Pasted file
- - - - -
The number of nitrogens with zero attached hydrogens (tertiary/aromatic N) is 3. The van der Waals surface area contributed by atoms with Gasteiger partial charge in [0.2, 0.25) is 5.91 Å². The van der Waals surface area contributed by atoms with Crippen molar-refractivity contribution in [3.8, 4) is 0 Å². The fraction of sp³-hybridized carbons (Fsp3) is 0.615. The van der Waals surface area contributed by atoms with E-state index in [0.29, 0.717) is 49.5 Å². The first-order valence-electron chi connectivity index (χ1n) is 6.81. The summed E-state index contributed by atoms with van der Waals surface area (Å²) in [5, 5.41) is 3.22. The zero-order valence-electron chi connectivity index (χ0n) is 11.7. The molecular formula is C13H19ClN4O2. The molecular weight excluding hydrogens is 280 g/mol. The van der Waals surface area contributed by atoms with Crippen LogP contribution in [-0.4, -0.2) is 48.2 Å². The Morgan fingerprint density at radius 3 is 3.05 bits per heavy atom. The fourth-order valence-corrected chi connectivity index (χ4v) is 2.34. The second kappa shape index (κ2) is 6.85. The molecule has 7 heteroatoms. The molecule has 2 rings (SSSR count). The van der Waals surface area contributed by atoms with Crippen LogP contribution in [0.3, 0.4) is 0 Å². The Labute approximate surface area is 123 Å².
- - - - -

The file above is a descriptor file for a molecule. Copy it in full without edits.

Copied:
The number of nitrogens with zero attached hydrogens (tertiary/aromatic N) is 3. The van der Waals surface area contributed by atoms with Gasteiger partial charge in [0.2, 0.25) is 5.91 Å². The van der Waals surface area contributed by atoms with Crippen molar-refractivity contribution in [3.8, 4) is 0 Å². The fraction of sp³-hybridized carbons (Fsp3) is 0.615. The van der Waals surface area contributed by atoms with E-state index in [0.29, 0.717) is 49.5 Å². The first-order valence-electron chi connectivity index (χ1n) is 6.81. The summed E-state index contributed by atoms with van der Waals surface area (Å²) in [5, 5.41) is 3.22. The zero-order valence-electron chi connectivity index (χ0n) is 11.7. The molecular formula is C13H19ClN4O2. The molecular weight excluding hydrogens is 280 g/mol. The van der Waals surface area contributed by atoms with Crippen LogP contribution in [-0.4, -0.2) is 48.2 Å². The Morgan fingerprint density at radius 3 is 3.05 bits per heavy atom. The fourth-order valence-corrected chi connectivity index (χ4v) is 2.34. The second kappa shape index (κ2) is 6.85. The molecule has 7 heteroatoms. The molecule has 2 rings (SSSR count). The van der Waals surface area contributed by atoms with Crippen LogP contribution in [0.3, 0.4) is 0 Å². The Labute approximate surface area is 123 Å².